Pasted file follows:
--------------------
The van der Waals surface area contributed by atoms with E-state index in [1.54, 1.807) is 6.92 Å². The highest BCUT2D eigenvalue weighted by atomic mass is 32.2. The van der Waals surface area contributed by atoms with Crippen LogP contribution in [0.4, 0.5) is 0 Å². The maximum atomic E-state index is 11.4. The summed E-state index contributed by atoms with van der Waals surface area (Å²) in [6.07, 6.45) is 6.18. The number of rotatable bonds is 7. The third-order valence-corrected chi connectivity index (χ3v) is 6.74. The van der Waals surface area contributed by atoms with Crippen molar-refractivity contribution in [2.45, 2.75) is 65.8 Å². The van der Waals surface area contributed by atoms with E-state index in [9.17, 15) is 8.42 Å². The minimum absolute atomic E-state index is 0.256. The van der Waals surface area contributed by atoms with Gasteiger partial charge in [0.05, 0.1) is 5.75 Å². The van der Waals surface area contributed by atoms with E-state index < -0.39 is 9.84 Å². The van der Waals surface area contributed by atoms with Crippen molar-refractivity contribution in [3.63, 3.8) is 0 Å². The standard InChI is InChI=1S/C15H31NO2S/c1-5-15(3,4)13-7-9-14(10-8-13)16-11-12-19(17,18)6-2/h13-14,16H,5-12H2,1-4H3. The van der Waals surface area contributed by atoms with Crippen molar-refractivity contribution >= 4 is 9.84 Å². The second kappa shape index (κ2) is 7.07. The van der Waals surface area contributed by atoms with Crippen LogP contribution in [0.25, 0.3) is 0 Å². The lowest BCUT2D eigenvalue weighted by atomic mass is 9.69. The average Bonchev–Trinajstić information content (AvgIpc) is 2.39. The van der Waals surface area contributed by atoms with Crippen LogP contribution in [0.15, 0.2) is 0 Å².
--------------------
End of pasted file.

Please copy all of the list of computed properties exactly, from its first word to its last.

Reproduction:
The van der Waals surface area contributed by atoms with E-state index in [1.54, 1.807) is 6.92 Å². The highest BCUT2D eigenvalue weighted by atomic mass is 32.2. The van der Waals surface area contributed by atoms with Crippen LogP contribution in [0.4, 0.5) is 0 Å². The maximum atomic E-state index is 11.4. The summed E-state index contributed by atoms with van der Waals surface area (Å²) in [6.07, 6.45) is 6.18. The number of rotatable bonds is 7. The third-order valence-corrected chi connectivity index (χ3v) is 6.74. The van der Waals surface area contributed by atoms with Crippen molar-refractivity contribution in [2.45, 2.75) is 65.8 Å². The van der Waals surface area contributed by atoms with E-state index in [9.17, 15) is 8.42 Å². The minimum absolute atomic E-state index is 0.256. The van der Waals surface area contributed by atoms with Gasteiger partial charge in [0.05, 0.1) is 5.75 Å². The van der Waals surface area contributed by atoms with E-state index < -0.39 is 9.84 Å². The van der Waals surface area contributed by atoms with Crippen molar-refractivity contribution in [3.63, 3.8) is 0 Å². The standard InChI is InChI=1S/C15H31NO2S/c1-5-15(3,4)13-7-9-14(10-8-13)16-11-12-19(17,18)6-2/h13-14,16H,5-12H2,1-4H3. The van der Waals surface area contributed by atoms with Crippen molar-refractivity contribution >= 4 is 9.84 Å². The second kappa shape index (κ2) is 7.07. The van der Waals surface area contributed by atoms with Crippen LogP contribution in [0.25, 0.3) is 0 Å². The lowest BCUT2D eigenvalue weighted by atomic mass is 9.69. The average Bonchev–Trinajstić information content (AvgIpc) is 2.39. The van der Waals surface area contributed by atoms with Crippen LogP contribution in [0.15, 0.2) is 0 Å².